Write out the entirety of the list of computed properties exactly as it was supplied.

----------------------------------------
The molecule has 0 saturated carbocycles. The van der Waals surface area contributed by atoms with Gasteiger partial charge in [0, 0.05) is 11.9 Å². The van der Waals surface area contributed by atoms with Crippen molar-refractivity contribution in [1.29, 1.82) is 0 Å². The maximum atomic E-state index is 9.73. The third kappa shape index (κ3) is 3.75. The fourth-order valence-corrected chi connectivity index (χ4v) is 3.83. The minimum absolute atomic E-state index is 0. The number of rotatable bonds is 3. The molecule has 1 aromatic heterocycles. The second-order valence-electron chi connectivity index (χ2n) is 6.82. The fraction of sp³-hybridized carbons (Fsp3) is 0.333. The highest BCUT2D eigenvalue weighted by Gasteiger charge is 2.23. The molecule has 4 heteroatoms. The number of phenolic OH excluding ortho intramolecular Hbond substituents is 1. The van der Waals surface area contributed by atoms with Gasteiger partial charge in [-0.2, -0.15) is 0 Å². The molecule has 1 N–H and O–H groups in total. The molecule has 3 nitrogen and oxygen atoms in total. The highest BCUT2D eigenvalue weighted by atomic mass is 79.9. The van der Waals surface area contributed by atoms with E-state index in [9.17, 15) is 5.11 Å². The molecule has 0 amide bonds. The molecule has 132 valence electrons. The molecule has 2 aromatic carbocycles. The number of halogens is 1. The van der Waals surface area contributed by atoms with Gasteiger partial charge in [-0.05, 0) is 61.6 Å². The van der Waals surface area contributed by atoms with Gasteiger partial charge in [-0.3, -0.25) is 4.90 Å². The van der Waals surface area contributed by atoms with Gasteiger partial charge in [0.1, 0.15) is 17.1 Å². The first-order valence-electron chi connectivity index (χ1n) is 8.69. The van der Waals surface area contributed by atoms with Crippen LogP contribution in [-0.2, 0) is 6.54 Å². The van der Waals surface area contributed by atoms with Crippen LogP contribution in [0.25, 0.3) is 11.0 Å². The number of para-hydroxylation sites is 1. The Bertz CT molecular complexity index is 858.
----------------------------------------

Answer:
The molecule has 0 saturated carbocycles. The van der Waals surface area contributed by atoms with Gasteiger partial charge in [0, 0.05) is 11.9 Å². The van der Waals surface area contributed by atoms with Crippen molar-refractivity contribution in [1.29, 1.82) is 0 Å². The maximum atomic E-state index is 9.73. The third kappa shape index (κ3) is 3.75. The fourth-order valence-corrected chi connectivity index (χ4v) is 3.83. The minimum absolute atomic E-state index is 0. The number of rotatable bonds is 3. The molecule has 1 aromatic heterocycles. The second-order valence-electron chi connectivity index (χ2n) is 6.82. The fraction of sp³-hybridized carbons (Fsp3) is 0.333. The highest BCUT2D eigenvalue weighted by Gasteiger charge is 2.23. The molecule has 4 heteroatoms. The number of phenolic OH excluding ortho intramolecular Hbond substituents is 1. The van der Waals surface area contributed by atoms with Gasteiger partial charge in [-0.2, -0.15) is 0 Å². The molecule has 1 N–H and O–H groups in total. The molecule has 3 nitrogen and oxygen atoms in total. The highest BCUT2D eigenvalue weighted by atomic mass is 79.9. The van der Waals surface area contributed by atoms with E-state index in [9.17, 15) is 5.11 Å². The molecule has 0 amide bonds. The molecule has 132 valence electrons. The molecule has 2 aromatic carbocycles. The number of halogens is 1. The van der Waals surface area contributed by atoms with Gasteiger partial charge in [-0.05, 0) is 61.6 Å². The van der Waals surface area contributed by atoms with Gasteiger partial charge in [-0.3, -0.25) is 4.90 Å². The van der Waals surface area contributed by atoms with Gasteiger partial charge in [0.1, 0.15) is 17.1 Å². The first-order valence-electron chi connectivity index (χ1n) is 8.69. The van der Waals surface area contributed by atoms with Crippen LogP contribution in [-0.2, 0) is 6.54 Å². The van der Waals surface area contributed by atoms with Crippen LogP contribution in [0.25, 0.3) is 11.0 Å². The number of para-hydroxylation sites is 1. The Bertz CT molecular complexity index is 858.